In November 2004, California voters passed Proposition 71. This proposition created the California Institute of Regenerative Medicine and its governing body, the Independent Citizens’ Oversight Committee (“ICOC”).
On behalf of two taxpayers’ groups, People’s Advocate and National Tax Limitation Foundation, LLDF’s lawyers filed a Petition for a Writ of Mandate in the California Supreme Court seeking to have the Act establishing the ICOC declared to be in violation of Article XVI, Section 3, of the California Constitution because the state could not exercise exclusive management and control of the spending of the money authorized to be raised through the issuance of $3 billion in bonds over the next ten years.
In his response, the California Attorney General disputed the merits of our Petition, but asked the Supreme Court to take the case, stating that: “Absent a prompt and final adjudication of the merits of this petition, the State will be unable to market the bonds pursuant to Proposition 71.” The Attorney General further argued that: “If this challenge is diverted to the superior court, the delay in implementation of the voters’ will as expressed in Proposition 71 could take four years or more to resolve. Thus, just the pendency of the petition will accomplish through delay what the opponents of Proposition 71 could not accomplish on the merits: it will stymie implementation of the Act.”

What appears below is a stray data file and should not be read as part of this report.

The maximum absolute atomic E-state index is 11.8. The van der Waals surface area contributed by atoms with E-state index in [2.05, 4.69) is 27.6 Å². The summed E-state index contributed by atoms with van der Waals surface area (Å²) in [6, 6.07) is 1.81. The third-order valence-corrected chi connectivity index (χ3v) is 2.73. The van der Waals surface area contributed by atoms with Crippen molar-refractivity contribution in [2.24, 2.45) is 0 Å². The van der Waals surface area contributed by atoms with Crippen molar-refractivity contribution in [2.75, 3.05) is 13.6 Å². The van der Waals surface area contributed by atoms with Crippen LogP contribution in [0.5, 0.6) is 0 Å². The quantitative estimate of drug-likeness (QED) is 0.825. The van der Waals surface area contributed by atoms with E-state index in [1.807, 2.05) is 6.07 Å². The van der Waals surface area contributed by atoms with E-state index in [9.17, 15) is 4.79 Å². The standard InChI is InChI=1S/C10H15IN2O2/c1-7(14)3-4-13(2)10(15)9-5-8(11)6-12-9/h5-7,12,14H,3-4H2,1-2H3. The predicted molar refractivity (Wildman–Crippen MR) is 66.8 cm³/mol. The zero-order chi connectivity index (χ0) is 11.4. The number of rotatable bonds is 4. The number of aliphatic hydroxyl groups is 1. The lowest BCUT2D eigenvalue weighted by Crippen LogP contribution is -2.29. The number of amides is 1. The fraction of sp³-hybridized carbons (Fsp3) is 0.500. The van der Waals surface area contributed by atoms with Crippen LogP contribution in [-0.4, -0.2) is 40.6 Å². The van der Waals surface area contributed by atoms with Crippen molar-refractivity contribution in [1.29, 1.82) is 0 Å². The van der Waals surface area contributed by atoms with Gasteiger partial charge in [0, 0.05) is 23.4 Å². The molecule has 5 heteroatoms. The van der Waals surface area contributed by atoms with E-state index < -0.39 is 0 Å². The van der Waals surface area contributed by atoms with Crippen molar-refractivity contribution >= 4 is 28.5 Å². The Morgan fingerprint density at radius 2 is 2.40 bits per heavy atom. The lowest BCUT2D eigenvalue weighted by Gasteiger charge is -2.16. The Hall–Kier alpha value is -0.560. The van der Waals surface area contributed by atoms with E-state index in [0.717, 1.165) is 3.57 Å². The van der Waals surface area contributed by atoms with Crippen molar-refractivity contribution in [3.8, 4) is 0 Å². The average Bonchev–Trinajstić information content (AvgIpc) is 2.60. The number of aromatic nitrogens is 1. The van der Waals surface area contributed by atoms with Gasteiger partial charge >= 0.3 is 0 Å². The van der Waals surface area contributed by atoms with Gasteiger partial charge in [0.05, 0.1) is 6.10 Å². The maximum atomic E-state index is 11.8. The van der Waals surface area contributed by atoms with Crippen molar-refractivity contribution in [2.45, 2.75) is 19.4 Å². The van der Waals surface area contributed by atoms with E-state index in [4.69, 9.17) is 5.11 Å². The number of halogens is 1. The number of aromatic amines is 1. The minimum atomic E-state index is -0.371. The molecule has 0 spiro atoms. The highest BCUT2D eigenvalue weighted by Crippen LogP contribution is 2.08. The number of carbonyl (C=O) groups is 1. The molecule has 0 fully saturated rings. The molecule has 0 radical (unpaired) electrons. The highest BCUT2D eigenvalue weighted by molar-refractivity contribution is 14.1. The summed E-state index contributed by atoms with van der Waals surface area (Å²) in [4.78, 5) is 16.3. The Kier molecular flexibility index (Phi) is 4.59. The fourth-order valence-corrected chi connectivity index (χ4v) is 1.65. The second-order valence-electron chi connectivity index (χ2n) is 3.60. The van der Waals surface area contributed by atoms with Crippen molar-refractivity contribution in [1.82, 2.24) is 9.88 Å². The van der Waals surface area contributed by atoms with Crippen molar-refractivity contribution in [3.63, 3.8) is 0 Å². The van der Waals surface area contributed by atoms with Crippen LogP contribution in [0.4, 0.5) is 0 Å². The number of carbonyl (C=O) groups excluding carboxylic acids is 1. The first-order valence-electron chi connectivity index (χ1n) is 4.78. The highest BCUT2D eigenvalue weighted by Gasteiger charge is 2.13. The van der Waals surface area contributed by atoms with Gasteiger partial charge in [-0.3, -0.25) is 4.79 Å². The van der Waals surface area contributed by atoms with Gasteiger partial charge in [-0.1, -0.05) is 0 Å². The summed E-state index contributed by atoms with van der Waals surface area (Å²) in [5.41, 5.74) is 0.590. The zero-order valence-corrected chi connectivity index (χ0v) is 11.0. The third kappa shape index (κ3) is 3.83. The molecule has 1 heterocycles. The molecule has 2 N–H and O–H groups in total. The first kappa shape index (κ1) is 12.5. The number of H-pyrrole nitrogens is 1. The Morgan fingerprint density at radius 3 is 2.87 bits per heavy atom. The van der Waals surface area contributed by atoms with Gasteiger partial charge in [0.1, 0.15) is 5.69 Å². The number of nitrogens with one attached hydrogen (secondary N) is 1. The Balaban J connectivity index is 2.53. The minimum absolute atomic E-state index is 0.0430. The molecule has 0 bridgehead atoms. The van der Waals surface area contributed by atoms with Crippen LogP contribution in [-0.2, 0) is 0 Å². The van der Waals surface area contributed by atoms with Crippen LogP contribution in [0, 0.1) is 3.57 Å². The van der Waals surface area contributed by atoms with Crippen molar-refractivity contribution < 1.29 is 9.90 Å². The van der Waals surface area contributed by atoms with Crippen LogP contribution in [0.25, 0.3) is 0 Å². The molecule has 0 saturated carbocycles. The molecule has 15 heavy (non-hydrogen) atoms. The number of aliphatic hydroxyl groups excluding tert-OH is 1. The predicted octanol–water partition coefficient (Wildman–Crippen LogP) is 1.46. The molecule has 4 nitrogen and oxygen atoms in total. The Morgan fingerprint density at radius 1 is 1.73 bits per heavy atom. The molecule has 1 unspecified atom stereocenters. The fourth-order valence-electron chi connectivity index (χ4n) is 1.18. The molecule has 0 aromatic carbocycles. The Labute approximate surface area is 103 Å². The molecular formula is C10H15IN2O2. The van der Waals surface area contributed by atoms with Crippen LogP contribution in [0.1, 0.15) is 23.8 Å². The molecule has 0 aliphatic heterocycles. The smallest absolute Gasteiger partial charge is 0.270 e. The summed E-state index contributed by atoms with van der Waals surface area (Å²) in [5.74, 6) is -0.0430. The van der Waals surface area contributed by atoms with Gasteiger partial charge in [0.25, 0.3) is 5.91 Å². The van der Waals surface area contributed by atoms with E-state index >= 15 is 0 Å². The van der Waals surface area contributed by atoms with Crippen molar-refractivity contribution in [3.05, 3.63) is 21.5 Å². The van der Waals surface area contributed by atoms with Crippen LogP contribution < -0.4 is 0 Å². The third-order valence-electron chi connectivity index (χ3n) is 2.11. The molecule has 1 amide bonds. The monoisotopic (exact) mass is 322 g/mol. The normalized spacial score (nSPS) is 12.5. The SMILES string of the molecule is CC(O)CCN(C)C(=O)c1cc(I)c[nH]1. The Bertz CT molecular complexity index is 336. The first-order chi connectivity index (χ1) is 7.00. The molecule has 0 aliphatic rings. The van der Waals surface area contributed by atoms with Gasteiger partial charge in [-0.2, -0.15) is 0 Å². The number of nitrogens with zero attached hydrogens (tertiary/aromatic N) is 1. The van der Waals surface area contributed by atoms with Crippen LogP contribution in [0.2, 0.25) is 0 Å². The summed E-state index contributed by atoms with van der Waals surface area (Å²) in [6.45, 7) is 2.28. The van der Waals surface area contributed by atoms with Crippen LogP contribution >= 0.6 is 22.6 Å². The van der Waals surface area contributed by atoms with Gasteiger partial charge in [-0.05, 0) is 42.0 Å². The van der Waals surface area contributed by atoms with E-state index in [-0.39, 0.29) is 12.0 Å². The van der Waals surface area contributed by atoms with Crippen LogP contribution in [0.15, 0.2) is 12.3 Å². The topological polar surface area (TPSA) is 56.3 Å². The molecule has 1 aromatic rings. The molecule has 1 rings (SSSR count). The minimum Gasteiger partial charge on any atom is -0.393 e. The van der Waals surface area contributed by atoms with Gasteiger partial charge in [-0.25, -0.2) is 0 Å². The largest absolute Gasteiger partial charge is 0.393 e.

On March 23, 2005, the Supreme Court denied our petition, noting that an action could be filed in the Superior Court. On April 6, 2005, we filed an action in Superior Court in Alameda County asking for a declaratory judgment that the Act is unconstitutional and for an injunction enjoining its implementation. The Attorney General filed an answer asserting a general denial of our allegations and a motion for judgment on the pleadings, set for hearing on July 14. We expect that the case will proceed in the normal manner.